How your iPhone screen works -


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Monday, 30 April 2018

How your iPhone screen works

Surely a spark of curiosity has once stabbed you in the head by holding any electronic device in your hands. A need to discover exactly how each of the components of the devices we use every day work to achieve the tasks of our digital life. After all, products like the iPhone or the iPad work so well that it almost seems like magic , and we always like to know the tricks of the magician.

Today, for example, we will stop to learn more about the technology of the screens of our iPhone, which as you well know, received an important improvement last year with the arrival of OLED panels to the iPhone X. This technology, as already we have explained previously, allows you to control each pixel individually , providing really amazing contrast levels. However, their big problem is the price of them, as we have seen in the iPhone X itself.

However, the main technology used by Apple devices, is the LCD, which differs from the OLED in that if it has backlighting , and therefore, it is not possible to achieve so pure blacks. In this case, the light emitted by that backlight, passes through two polarizers, which wrap a layer of liquid crystal that allows it to reach the second polarized. Next, the light reaches the pixels, composed of a sub-pixel RGB structure, in the case of the iPhone.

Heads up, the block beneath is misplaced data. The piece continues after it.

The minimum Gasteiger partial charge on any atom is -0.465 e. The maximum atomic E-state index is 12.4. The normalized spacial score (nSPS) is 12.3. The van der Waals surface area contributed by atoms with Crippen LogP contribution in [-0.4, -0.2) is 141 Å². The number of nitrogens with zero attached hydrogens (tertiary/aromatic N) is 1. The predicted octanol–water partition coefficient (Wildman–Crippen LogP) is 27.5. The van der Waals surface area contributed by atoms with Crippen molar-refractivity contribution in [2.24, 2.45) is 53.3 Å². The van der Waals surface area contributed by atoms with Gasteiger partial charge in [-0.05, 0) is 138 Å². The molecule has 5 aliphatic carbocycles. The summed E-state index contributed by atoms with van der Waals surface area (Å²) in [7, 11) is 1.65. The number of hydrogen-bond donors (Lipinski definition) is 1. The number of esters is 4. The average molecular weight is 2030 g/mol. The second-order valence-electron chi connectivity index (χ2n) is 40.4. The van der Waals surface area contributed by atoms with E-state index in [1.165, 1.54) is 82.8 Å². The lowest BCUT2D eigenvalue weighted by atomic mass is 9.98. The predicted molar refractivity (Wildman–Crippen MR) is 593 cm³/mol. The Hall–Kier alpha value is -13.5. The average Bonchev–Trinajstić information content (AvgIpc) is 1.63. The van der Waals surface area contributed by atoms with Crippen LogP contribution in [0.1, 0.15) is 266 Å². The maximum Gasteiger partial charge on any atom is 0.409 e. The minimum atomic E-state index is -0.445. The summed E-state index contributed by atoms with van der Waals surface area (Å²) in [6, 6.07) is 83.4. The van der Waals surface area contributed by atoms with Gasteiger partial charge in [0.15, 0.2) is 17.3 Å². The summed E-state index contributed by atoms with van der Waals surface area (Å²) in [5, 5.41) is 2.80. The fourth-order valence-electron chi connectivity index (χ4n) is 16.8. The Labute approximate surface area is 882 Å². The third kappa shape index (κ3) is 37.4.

In both cases, the common element is the tactile interface. This part of the screen, which thanks to the lamination of the iPhone is attached to the panel to improve visualization and reduce latency, consists of the own glass of our device, which works as an insulator, and an invisible conductive layer . Thanks to our high conductivity, this layer, together with the capacitive sensors of the device, is able to detect the position of our fingers with precision.

And this is just a really small synthesis of the operation of something as important as the screen of the phones that you use every day. We hope that after reading this you will discover more about it on the net.

Based on | Mashable 

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